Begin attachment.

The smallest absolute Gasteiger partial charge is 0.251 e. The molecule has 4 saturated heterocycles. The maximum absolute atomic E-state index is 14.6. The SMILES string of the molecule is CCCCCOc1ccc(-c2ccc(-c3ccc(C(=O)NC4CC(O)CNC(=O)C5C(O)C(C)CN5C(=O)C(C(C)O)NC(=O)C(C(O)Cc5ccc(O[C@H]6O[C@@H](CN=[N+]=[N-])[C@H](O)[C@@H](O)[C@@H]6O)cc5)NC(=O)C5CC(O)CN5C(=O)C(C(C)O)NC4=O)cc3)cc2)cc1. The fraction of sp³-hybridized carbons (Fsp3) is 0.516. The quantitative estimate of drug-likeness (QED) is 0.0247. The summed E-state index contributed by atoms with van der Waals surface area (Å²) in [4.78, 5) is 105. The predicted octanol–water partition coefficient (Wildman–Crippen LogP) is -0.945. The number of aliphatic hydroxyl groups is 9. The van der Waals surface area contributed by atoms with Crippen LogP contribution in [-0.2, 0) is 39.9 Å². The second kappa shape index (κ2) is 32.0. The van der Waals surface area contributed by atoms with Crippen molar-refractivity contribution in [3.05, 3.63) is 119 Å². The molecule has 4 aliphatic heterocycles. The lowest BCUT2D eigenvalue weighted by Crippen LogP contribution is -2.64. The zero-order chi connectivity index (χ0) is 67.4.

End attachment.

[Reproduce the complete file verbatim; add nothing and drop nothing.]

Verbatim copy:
The smallest absolute Gasteiger partial charge is 0.251 e. The molecule has 4 saturated heterocycles. The maximum absolute atomic E-state index is 14.6. The SMILES string of the molecule is CCCCCOc1ccc(-c2ccc(-c3ccc(C(=O)NC4CC(O)CNC(=O)C5C(O)C(C)CN5C(=O)C(C(C)O)NC(=O)C(C(O)Cc5ccc(O[C@H]6O[C@@H](CN=[N+]=[N-])[C@H](O)[C@@H](O)[C@@H]6O)cc5)NC(=O)C5CC(O)CN5C(=O)C(C(C)O)NC4=O)cc3)cc2)cc1. The fraction of sp³-hybridized carbons (Fsp3) is 0.516. The quantitative estimate of drug-likeness (QED) is 0.0247. The summed E-state index contributed by atoms with van der Waals surface area (Å²) in [4.78, 5) is 105. The predicted octanol–water partition coefficient (Wildman–Crippen LogP) is -0.945. The number of aliphatic hydroxyl groups is 9. The van der Waals surface area contributed by atoms with Crippen LogP contribution in [-0.2, 0) is 39.9 Å². The second kappa shape index (κ2) is 32.0. The van der Waals surface area contributed by atoms with Crippen molar-refractivity contribution in [3.05, 3.63) is 119 Å². The molecule has 4 aliphatic heterocycles. The lowest BCUT2D eigenvalue weighted by Crippen LogP contribution is -2.64. The zero-order chi connectivity index (χ0) is 67.4.